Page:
• Fraud Prevention and Detection Fee: $500 as of 2013.
  • ACWIA Fee, unless an exemption applies: The 2013 fees were $750 for employers with 25 or fewer full-time employees or $1,500 for employers with more than 25 full-time employees.
  • Public Law 111-230 Fee (required for employers that have 50 or more employees in the U.S., more than 50% of whom are in the U.S. in H-1B or L status): $2,000. This fee is set to expire October 2, 2014.
  • Certified Labor Condition Application ("LCA") from the U.S. Department of Labor (DOL). As mentioned above, you need to determine the prevailing wage and then file the LCA by using the Department of Labor's online portal, http://icert.doleta.gov/. It usually takes a week to receive the certified LCA, which the DOL sends via email.

The employer must mail the petition to USCIS. The processing time usually is two to four months.

For an enhanced fee of $1,225 (as of 2013), USCIS guarantees an initial processing time of 15 calendar days. If USCIS asks for additional documents, a new 15-day clock begins from the time USCIS receives your response.

Keep in mind that there is an annual quota of H-1B visas that may impact when you can file your petition. If the H-1B candidate you're planning to hire already has H-1B status and previously was counted against a prior year's quota, you can file your petition any time. If the candidate is subject to the quota (as are most F-1 students seeking to change status or people in H-1B status for employment at a college or university), you will need to review the current fiscal year's filings to determine whether any visas remain.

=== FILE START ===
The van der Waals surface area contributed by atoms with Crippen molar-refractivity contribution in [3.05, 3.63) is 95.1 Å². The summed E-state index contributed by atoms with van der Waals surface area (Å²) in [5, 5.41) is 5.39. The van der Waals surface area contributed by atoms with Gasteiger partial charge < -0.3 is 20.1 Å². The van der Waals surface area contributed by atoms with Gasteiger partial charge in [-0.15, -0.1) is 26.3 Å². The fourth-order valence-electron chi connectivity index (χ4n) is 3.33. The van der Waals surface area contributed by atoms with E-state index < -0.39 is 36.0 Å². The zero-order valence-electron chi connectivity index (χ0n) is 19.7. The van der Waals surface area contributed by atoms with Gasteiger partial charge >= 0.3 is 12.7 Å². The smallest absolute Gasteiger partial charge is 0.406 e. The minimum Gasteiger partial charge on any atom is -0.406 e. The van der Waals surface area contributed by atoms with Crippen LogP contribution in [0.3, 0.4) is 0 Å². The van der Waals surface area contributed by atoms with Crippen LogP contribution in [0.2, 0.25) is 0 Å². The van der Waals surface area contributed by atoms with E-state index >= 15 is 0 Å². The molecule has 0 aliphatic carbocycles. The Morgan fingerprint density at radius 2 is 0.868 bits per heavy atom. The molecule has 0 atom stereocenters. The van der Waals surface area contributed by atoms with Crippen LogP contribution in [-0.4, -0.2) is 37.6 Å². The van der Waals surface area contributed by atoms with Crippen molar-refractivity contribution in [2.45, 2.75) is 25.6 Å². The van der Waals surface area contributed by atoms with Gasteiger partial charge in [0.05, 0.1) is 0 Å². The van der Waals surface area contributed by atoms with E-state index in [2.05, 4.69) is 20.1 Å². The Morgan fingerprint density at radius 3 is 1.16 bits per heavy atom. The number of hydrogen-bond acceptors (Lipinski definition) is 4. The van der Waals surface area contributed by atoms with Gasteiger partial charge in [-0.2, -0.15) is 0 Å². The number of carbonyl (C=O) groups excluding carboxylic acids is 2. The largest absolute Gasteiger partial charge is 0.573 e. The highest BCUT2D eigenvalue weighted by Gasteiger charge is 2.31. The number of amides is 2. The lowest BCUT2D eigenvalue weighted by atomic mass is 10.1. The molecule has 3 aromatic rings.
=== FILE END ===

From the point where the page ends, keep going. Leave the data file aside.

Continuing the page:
When the Worker Can Begin Employment

In most cases, the prospective employee will be authorized to start working for you on the effective date of the approved H-1B petition. See "H-1B Portability - How Workers Can Change Employers” for information on the start date for someone who currently has H-1B status for employment with another organization. If the worker is currently in F-1 student status, he or she already may be authorized to work for you based upon student work authorization called Optional Practical Training (OPT). For more information on how changing status from F-1 to H-1B affects such workers' employment authorization, see "Relief for Students Facing the H-1B/F-1 Cap Gap."

Employment start dates are important to maintaining lawful immigration status. By consulting qualified immigration counsel, employers can help their prospective employees maintain lawful status while planning an appropriate start date.